Archives for posts with tag: alec guinness

This movie is so David Lean-y. All striking vistas and cast of thousands and mannered, brutal conversation. That is not a complaint; Lawrence of Arabia is my favorite film.

As E. M. Forster novels go, A Passage to India is one of the good ones. That is: you don’t want to hit everyone in the face, and even those you do sometimes make good. (In Howards End, everyone needs to be hit in the face constantly, though in Where Angels Fear to Tread it’s just most of them most of the time.)

Miss Adela Quested (Judy Davis) goes to India with her prospective mother-in-law Mrs. Moore (Peggy Ashcroft) in order to find out if she actually wants to marry Ronny Heaslop (Nigel Havers), a fairly senior civil servant. Both women are disconcerted by the machinery of empire, and in an attempt to correct what they see as a lack of feeling on the part of the British presence in India, they arrange to go on an expedition to some remarkable caves with an English professor, Mr. Fielding (James Fox), a Muslim medical man, Dr. Aziz (Victor Banerjee), and a Hindu man of letters, Professor Godbole (Alec Guinness). There is then an incident, and the remainder of the film is an object lesson in how the mills of empire grind.

The adaptation is close, careful, and admirable. Some of Forster’s incisive awareness of how people work is lost, of course, as you can’t see into their heads. Otherwise, as you expect from David Lean, the movie, particularly in exteriors, looks splendid. The costumer managed to make Miss Davis, a lovely woman, appear plausibly plain and awkward. Of the cast, Dame Peggy is particularly excellent as Mrs. Moore, who is too old to have any patience with the pettiness of youth or of imperialism. There is a hint of over-acting from Mr. Banerjee, but his rôle involves the most acute drama, so perhaps this is to be expected.

I think, in a way, this was perhaps not the right film for David Lean to make. He treats it in the same way he treated T. E. Lawrence or a foolish Russian doctor a single camp on the Burma railway–a vast disaster through the lens of a few unhappy men. And that is not a wrong way to read A Passage to India. It easily becomes the tragedy of the Raj, because of course it is the tragedy of the Raj, but Forster, as always, is doing something both less and more universal than that. So I’ll dock a point.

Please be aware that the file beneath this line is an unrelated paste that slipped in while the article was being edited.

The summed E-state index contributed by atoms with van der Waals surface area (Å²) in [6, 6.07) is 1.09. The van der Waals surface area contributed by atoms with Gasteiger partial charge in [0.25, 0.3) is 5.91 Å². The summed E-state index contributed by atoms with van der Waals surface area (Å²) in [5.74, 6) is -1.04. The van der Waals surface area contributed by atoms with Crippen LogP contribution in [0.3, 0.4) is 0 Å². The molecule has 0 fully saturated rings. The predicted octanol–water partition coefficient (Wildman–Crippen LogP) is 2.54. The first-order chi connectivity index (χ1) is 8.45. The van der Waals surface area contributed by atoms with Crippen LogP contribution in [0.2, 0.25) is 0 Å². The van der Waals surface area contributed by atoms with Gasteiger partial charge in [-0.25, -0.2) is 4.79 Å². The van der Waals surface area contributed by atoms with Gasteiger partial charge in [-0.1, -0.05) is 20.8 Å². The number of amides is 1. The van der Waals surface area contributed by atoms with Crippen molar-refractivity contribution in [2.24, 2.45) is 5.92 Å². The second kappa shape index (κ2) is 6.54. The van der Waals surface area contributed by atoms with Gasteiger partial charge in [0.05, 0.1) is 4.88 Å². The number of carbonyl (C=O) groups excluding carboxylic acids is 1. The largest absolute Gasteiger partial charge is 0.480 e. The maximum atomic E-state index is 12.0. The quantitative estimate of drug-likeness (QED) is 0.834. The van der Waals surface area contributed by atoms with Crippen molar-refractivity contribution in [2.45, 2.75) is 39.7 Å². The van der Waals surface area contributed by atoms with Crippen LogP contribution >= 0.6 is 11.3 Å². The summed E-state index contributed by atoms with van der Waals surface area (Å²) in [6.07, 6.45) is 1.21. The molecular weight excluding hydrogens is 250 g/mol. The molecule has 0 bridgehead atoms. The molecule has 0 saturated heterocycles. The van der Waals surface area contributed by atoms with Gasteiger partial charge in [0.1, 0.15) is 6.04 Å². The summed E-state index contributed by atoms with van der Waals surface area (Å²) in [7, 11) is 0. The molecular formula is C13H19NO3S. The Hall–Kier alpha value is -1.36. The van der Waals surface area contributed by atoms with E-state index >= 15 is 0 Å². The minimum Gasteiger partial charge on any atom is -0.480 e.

Stray notes:

  • Roshan Seth was young once–did you know? And Art Malik is positively adolescent in this film.
  • Nigel Havers, though a classic funny-but-posh-looking Englishman, is too thin and too good-looking for Ronny.
  • I think they changed Fielding’s Christian name from “Cyril” to “Richard,” and I wonder why.

Director: David Lean
Rating: PG
Length: 164 min.
Score: 4/5.

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Sir Alec Guinness was born 100 years ago this year, and my local slightly artsy cinema is doing a retrospective. Four comedies and Lawrence of Arabia, which I find a suspect selection, but they did a David Lean series last summer and no one wants to watch Bridge on the River Kwai again so soon.

Anyhow, they started with Kind Hearts and Coronets. Briefly, a young man, born of a mésalliance, does away with everyone between him and the dukedom, all eight of whom are played by Sir Alec. These range from the autocratic duke who is happy to watch poachers being flogged to a doddering old parson to the robust and hilarious suffragist Lady Agatha. He is brilliant in all eight parts and you should see this movie if you haven’t yet. I mean, it’s only been out for sixty-five years.

Stray observations:

  • The women suffer from the prejudices of the period; Sibella particularly speaks in that unbearable pouty voice apparently found irresistible by men in the late forties. Her hats are…fantastic. In all senses of the word.
  • I want to go on a cycling tour of old churches in the English countryside. I promise not to murder anyone on the way.

Director: Robert Hamer
Rating: NR
Length: 106 min.
Score: 4/5. Points deducted for Sibella’s being unbearable. Sir Alec himself gets 5/5, especially for Lady Agatha, who is not subtle but whose presence onscreen convulses me.